New Recycling Bins Help Caithness Meet Recycling Targets
5th July 2012
Figures released by The Highland Council to coincide with National Recycle Week show that the new refuse and recycling service introduced in Caithness in April 2011 has been a great success. This saw the introduction of a fortnightly refuse collection alternating with a fortnightly mixed recycling collection for paper, cardboard, food tins, drink cans and plastic bottles.
Wick councillor Bill Fernie said,"It is pleasing to see that Caithness people have embraced the opportunities to cut down on waste and help the council deal with this huge problem. The savings to everyone are both environmental and financial and clearly we have made good start but there is still room to improve. It was good move by the last administration to push forward with waste sorting and it is good to see the new administration taking it on as part of their planning for the future."
Since the new collections started, the amount of recyclable material collected at the kerbside in Caithness has increased by 1350 tonnes compared to the previous year. In addition, the amount of waste sent to the landfill site at Seater from refuse collections has reduced by a staggering 2770 tonnes.
Chairman od the Council's TEC Services committee, Councillor Graham Phillips said: "These figures clearly show that the people of Caithness have fully embraced the changes and taken on board the greater recycling ethos in today's society. I would like to thank householders for their commitment to helping the Council work towards the Zero Waste Targets."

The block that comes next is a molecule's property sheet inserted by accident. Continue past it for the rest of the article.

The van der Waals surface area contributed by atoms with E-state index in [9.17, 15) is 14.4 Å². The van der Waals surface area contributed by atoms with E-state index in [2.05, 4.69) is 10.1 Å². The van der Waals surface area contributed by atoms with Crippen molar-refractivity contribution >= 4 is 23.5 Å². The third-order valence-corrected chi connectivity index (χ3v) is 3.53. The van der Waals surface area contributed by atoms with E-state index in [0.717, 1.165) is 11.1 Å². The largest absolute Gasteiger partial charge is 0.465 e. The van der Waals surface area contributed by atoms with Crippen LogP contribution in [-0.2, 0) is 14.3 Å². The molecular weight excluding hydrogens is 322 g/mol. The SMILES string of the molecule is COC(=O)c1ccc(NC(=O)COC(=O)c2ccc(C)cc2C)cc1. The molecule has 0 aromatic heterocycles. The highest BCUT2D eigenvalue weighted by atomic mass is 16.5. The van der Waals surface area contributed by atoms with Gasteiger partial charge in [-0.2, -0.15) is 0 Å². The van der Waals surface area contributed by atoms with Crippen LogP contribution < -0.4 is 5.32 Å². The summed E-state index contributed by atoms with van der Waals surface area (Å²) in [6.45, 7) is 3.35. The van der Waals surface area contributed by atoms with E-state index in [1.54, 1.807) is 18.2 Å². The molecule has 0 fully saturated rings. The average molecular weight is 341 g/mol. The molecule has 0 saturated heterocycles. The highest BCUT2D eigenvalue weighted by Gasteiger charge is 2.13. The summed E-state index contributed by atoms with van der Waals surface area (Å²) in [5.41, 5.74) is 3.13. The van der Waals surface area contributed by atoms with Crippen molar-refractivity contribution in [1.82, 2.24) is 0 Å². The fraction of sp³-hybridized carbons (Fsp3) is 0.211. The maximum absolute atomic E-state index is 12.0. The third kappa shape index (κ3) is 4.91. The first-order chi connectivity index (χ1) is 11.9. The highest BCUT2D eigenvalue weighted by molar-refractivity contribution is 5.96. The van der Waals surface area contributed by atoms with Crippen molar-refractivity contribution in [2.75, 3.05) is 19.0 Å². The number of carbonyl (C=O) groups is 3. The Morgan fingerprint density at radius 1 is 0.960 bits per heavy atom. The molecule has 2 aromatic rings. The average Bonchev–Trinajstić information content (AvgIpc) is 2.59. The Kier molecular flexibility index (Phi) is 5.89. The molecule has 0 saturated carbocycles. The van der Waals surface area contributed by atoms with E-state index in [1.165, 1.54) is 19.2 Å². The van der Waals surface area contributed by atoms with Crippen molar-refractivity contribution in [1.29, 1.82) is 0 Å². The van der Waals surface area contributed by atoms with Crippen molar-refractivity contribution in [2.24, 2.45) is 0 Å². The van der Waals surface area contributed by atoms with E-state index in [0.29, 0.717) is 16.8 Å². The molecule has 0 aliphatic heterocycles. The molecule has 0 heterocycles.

The roll out of the new collections to Sutherland in July will complete the introduction of the new service. The latest figures show that the Highland recycling rate has increased from 34% to 39% and that last year the amount of recyclable material collected throughout the region increased by 5500 tonnes to 58,379 with waste down from 102,000 to 90,000 tonnes.
The Council's commercial waste customers are also now obliged to recycle as a condition of their contract. Many businesses have welcomed the introduction of the recycling service and have been able to make significant savings in their waste bills.
The material collected in the blue recycling bins in Caithness gets bulked up at the Seater from where it is transported to a Materials Recovery Facility (MRF) at Perth. Here the materials are separated, baled and sent on for re-processing. Plastic bottles, for example, and depending on the type of plastic, can be used to make items such as garden furniture and clothing, including fleeces, as well as re-moulded into new bottles.
One of the focuses of this year's Recycle Week (18th - 24th June) was on increasing plastic bottle recycling. Any type 1 or 2 plastic bottle can be recycled, including many toiletry and cleaning product bottles - not just milk and drink bottles. Bottles should be rinsed and if possible, caps removed.
Last year 788 tonnes of plastic bottles were successfully recycled in Highland, which works out to about 178 plastic bottles from each household; however, it is estimated that every household uses 500 plastic bottles each year so don't forget to recycle all yours using your blue recycling bin.
THE Highland Council is renewing its call upon the UK Government to reinstate adequate coastal protection measures for the Highlands and Islands. Leader of the Council, Drew Hendry raised the matter at the Convention of the Highlands and Islands earlier this week, and asked for the support of the full council, strategic partners and the Island Councils, in asking the UK Government to reinstate an Emergency Towing Vessel in the Minches without further delay and to commit to extending the lease for the Emergency Towing Vessel based in Kirkwall.